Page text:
(botany) A food-conducting cell in the phloem of vascular plants
The phloem is the vascular tissue that carries out the function of translocation (i.e. the process of transporting photosynthate materials from the photosynthetic plant organs to various parts of the plant). The phloem is comprised of the following major components: (1) sieve element, (2) companion cell, (3) phloem sclerenchyma, and (4) phloem parenchyma.
The sieve element refers to the main conductive cell in the phloem. It is a living cell with a protoplast although the nucleus is absent at maturity. There are also fewer organelles. It is a special type of sclerenchyma cell. However, the cell wall is not lignified.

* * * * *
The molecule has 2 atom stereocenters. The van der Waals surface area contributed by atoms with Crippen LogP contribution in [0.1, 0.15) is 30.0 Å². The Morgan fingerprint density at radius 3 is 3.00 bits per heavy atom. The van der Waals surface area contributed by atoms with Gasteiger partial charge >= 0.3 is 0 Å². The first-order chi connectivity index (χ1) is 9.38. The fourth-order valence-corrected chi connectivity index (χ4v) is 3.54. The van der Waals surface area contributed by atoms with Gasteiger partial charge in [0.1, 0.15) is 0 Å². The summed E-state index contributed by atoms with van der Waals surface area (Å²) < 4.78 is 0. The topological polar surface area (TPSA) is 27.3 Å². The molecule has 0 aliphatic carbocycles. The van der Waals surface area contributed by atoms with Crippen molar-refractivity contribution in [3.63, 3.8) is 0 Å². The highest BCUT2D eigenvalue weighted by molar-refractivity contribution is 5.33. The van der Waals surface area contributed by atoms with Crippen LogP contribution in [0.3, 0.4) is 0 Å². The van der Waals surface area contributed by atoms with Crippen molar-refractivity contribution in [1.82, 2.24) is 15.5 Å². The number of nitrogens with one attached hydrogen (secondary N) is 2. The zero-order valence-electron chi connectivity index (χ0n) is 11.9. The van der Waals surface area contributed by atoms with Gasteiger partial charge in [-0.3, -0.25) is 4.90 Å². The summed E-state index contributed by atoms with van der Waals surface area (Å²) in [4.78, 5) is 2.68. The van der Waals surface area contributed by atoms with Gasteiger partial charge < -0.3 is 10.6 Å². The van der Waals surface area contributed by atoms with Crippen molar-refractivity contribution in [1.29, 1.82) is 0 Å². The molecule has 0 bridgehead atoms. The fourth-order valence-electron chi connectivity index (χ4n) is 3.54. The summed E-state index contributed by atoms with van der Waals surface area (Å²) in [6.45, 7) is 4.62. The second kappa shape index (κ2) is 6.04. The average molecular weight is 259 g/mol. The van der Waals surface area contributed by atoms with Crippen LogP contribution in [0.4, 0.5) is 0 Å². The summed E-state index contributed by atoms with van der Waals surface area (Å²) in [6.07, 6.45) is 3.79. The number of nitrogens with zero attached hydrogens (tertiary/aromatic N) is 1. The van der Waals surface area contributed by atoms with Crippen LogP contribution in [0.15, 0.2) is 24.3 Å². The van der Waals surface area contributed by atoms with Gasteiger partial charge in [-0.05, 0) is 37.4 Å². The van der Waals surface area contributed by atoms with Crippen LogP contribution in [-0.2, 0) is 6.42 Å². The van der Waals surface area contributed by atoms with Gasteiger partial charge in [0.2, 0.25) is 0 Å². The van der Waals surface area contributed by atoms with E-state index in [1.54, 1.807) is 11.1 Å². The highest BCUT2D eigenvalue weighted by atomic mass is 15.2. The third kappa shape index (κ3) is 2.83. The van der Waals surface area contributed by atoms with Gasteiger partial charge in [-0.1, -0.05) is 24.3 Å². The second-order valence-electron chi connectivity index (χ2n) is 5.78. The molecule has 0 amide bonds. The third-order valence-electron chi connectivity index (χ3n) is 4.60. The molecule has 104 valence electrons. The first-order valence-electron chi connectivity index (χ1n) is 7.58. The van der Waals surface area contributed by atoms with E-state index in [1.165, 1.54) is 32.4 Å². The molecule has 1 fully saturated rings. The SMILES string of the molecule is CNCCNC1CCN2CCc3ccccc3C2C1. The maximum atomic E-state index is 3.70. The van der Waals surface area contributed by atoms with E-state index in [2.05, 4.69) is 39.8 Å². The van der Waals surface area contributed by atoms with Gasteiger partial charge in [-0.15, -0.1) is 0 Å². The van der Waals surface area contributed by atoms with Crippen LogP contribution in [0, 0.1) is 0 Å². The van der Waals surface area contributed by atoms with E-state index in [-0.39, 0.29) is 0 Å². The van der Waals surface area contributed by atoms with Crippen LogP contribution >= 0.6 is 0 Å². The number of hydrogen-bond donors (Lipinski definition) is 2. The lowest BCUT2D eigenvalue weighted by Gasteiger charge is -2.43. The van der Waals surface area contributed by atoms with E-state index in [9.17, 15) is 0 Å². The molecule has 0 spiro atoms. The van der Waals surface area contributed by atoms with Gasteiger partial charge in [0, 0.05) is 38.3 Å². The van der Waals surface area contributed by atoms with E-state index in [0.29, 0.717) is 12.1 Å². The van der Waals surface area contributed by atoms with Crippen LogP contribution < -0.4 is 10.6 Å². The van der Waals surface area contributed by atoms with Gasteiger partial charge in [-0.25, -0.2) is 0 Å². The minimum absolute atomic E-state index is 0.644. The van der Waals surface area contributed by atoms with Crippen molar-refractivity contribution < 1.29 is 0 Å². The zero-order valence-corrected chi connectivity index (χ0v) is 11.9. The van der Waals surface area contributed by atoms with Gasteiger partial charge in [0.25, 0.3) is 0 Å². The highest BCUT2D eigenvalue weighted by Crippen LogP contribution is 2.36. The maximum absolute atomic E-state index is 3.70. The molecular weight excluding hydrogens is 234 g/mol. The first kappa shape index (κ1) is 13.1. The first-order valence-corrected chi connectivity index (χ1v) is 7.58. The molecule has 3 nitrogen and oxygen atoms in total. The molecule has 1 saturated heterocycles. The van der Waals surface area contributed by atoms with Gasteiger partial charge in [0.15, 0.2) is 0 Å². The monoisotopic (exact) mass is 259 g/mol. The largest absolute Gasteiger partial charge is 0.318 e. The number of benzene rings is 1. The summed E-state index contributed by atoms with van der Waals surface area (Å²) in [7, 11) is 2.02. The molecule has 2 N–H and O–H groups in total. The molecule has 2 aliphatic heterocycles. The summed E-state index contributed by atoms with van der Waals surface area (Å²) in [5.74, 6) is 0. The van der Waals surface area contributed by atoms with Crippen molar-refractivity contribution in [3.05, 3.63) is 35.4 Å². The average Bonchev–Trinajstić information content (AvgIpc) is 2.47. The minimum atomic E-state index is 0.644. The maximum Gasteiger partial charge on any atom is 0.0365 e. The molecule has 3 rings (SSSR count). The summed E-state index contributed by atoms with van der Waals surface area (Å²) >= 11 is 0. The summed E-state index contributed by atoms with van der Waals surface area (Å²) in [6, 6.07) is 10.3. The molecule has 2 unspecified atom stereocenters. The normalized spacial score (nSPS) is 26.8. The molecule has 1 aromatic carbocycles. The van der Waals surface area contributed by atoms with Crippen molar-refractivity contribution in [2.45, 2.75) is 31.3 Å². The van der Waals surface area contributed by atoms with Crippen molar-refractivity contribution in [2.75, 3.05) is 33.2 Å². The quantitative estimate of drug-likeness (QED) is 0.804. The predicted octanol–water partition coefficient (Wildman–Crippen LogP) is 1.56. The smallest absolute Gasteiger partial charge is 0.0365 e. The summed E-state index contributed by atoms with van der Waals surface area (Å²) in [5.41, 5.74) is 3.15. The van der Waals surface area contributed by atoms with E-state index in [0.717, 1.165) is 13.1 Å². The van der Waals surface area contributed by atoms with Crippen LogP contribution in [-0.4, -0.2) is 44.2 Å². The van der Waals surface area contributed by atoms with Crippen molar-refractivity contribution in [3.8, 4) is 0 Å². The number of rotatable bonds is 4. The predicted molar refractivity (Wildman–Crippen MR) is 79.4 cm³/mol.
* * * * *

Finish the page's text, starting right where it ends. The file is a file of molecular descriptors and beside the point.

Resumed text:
The sieve element is closely associated with a specialized parenchyma cell that assists by providing energy during translocation. In angiosperms, the sieve element is referred to as sieve tube (element) and the cell associated with it is called a companion cell. In gymnosperms and other primitive vascular plants, the sieve element is called a sieve cell and the associated cell is an albuminous cell. Only the sieve tube and the companion cell have an ontogenic relationship, which means that they arise from a common mother cell. The sieve element is connected to the specialized cell (companion cell or albuminous cell) through plasmodesmata. The sieve elements have sieve areas, which are groups of pores. In sieve tubes, the sieve areas are found in the end walls (called sieve plates) whereas in sieve cells, they are mostly located in the lateral walls and rarely in the end walls.